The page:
The Samsung G4 is a good budget-friendly gaming monitor with a fast 240Hz refresh rate and good motion handling. While it provides good gaming performance, there are still better options in the same price range, like the AOC 24G2 or the ViewSonic XG2431, so the Samsung monitor doesn't offer any extra against the competition.
The AOC 24G2 and the Samsung Odyssey G4/G40B S27BG40 are both good gaming monitors. The Samsung monitor has a higher 240Hz refresh rate compared to the 144Hz refresh rate of the AOC, but the AOC still has better motion handling. While they each have a backlight-strobing feature, the one on the AOC is more versatile.
The Samsung Odyssey G4/G40B S27BG40 is a higher-end version of the Samsung Odyssey G3 S24AG30, so it has a few more features. The main difference is that the G4 has a higher 240Hz refresh rate compared to the 144Hz refresh rate of the G3, and it has much better motion handling too. They also have different panel types, with the G4 having wider viewing angles and the G3 having a higher contrast, making it the better choice for dark room gaming.
The ViewSonic XG2431 and the Samsung Odyssey G4/G40B S27BG40 have similar features, but the ViewSonic is better overall. Despite each having a 240Hz refresh rate, the motion handling is much better on the ViewSonic, and it has a more customizable backlight strobing feature. The ViewSonic is also better for console gaming because it can downscale 4k signals, which the Samsung monitor can't do.
The LG 27GN650-B and the Samsung Odyssey G4/G40B S27BG40 are both very good gaming monitors with a few differences. Even though the LG has a slower 144Hz refresh rate, it has better motion handling due to its quicker response times. However, the Samsung is better to use in well-lit rooms because it gets much brighter. It also has better ergonomics that make it easier to adjust to an ideal viewing position.
The Dell Alienware AW2720HF and the Samsung Odyssey G4/G40B S27BG40 are both 240Hz monitors with a 1080p resolution, but the Dell is better overall. The main difference is that the Dell has a faster response time with high-frame-rate signals, so motion looks smoother. The Dell also has a USB hub, which is great if you want to connect your peripherals. On the other hand, the Samsung is better for well-lit rooms as it gets a bit brighter and has slightly better reflection handling.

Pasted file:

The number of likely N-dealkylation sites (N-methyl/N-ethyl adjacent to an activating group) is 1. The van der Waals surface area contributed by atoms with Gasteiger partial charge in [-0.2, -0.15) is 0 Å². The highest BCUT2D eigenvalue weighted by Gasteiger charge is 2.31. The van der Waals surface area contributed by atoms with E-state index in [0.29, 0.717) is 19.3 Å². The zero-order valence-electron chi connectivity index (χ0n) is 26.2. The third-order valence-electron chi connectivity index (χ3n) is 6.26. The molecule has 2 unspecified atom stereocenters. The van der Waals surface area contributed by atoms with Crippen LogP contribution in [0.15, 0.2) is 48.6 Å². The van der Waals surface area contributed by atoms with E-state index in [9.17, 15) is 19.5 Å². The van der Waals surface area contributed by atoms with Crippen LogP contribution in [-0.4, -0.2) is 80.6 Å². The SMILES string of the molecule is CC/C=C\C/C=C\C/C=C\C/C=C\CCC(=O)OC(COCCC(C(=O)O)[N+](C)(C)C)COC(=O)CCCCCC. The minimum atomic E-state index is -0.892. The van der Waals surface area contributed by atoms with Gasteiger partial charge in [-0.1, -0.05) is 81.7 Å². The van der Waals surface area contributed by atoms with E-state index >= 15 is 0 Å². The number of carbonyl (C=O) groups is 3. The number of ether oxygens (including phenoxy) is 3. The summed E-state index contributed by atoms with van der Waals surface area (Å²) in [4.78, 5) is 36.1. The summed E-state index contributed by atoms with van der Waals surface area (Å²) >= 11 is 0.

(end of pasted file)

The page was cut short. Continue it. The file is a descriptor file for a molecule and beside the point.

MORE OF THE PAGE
The Sony INZONE M3 and the Samsung Odyssey G4/G40B S27BG40 are similar 1080p, 240Hz gaming monitors with a 27-inch screen size. The Sony is better overall for gaming because it has better motion handling, and it's a bit more versatile as it has a USB-C port to connect a laptop.
The Samsung G4 has a gamer-oriented design with an all-black plastic body and a ring on the back that doesn't light up.
The Samsung G4 has decent build quality. It's mainly plastic with a metal base on the stand. The plastic materials feel good, but they aren't premium either, as there's a bit of flex throughout. The screen stays in position when you adjust it, but unfortunately the stand isn't the most stable. It wobbles easily if your desk shakes, and the feet aren't grippy either, so the monitor slides around too.
The stand features V-shaped metal feet that take up a bit of space. Unfortunately, the stand doesn't support the screen that well as there's wobble, and it also slides around because the feet aren't grippy.
The Samsung G4 has a directional pad underneath the center branding to navigate the on-screen menu.
The Samsung G4 has a low native contrast ratio, and there's no local dimming feature to further improve it. It means that blacks look gray next to bright highlights in dark rooms.
This monitor doesn't have a local dimming feature. We still film these videos on the monitor so you can compare the backlight performance with a monitor that has local dimming.
The Samsung G4 has great SDR peak brightness. It gets bright enough to fight glare, and there isn't any noticeable variation in brightness between different scenes. Unfortunately, its minimum brightness is a bit high, which isn't ideal if you want to use it in the dark and you're bothered by a bright screen.